Beginning in 2002, U.S. Special Operations Command worked in tandem with the Philippine military, battling Abu Sayyaf and other extremist groups from a base in the south. At any given time some 500 U.S. military personnel—Army, Marines, and Navy SEALs—participated in the Joint Special Operations Task Force-Philippines. The mission ended last year, having cost 17 American lives.
According to a Rand Corporation study, during that time from 2002 through 2013 Washington gave Manila $441 million for security assistance, with the bulk of the money used for counterterrorism.
Few see many concrete benefits from the cash injection. Analyst Zachary Abuza, of the U.S. National War College, calls the effort “a waste of money.” It has been “a terrible investment [of] $50 million a year since 2002 with very little to show for it,” he told The Wall Street Journal.
The return on America’s investment will dwindle even further with Duterte maneuvering to marginalize the U.S. military.
Duterte now says he is considering talks with the Maute group, an insurgent force that has links with the so-called Islamic State widely known as ISIS, and even Abu Sayyaf—although he insists the military will keep working to prevent more attacks by the Mindanao extremists.
Abu Sayyaf, led by “emir” Isnilon Hapilon, operates independently, but one of its faction also has pledged allegiance to ISIS—which signaled a year ago that it was looking at the Philippines as a new breeding ground for jihadists.
ISIS released a propaganda video that shows a training camp in the Philippines and commanders exhorting Filipinos to go join up in Syria. The overseers also claim in the video that ISIS already has a terror camp in the Philippines. Footage shows militants completing assault drills while a few recruits practice with weapons and go through basic training.
This month Japal Guiani Jr., the mayor of Cotabato City in the south, warned that yet another ISIS-linked group, Ansar Al-Khilafa Philippines, is recruiting youths. He claimed Ansar already has recruited 1,000 people from across central Mindanao, targeting minors, school dropouts, and youths interested in the Quran.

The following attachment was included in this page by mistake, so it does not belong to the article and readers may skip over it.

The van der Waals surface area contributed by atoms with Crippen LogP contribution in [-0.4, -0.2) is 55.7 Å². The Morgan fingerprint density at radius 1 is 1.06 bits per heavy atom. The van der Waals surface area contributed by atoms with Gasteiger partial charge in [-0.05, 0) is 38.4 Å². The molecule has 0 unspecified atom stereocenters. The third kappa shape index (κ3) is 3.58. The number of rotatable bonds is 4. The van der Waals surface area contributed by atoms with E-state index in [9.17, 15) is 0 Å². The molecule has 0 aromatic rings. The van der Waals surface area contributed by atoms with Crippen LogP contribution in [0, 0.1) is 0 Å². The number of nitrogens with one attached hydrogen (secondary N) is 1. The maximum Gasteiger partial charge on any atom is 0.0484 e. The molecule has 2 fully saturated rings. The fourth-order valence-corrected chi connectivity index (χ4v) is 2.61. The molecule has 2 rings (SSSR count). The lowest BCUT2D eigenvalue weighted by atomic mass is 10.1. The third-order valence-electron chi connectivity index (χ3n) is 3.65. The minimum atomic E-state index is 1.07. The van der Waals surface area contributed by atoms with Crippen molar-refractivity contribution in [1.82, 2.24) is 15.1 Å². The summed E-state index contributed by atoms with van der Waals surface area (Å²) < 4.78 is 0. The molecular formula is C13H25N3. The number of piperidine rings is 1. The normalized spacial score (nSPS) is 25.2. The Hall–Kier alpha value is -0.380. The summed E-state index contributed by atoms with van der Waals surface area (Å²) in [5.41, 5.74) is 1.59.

Harris estimates that about 100 Filipinos have traveled to Iraq and Syria to fight alongside ISIS, but that no ISIS members travel to the Philippines to recruit or fight, and that most recruiting occurs online.
She adds that Abu Sayyaf also recruits hundreds of “mostly young boys” for home-grown terrorism. “It’s very clan-based… these are orphans of war, as young as 14,” she tells The Daily Beast.
Indeed, a 12-year-old boy was among 11 Abu Sayyaf members who surrendered to the government in Basilan province in October, telling authorities they were tired of combat.
The youngsters “are given crystal meth before they go battle the Philippine military,” Harris says. “There’s just rudimentary training and then they are asked to do roadside killings and bombings.”
For now, there typically are between 50 and 100 U.S. military advisers in Mindanao—the people Duterte says he wants gone.
Displaying an inconsistency shared by his soulmate Donald Trump, the president has mandated a crackdown, said he will talk to rebels, and suggested suspending habeas corpus in Mindanao, meaning warrant-free arrests. Small wonder some Filipinos are bracing for a declaration of martial law.
With Duterte vacillating and the rebels in no hurry to abandon their lucrative brand of terrorism, Mindanao may be saddled with what feels like never-ending violence—whether the Americans stay or get tossed out. “The status quo will continue,” says Harris.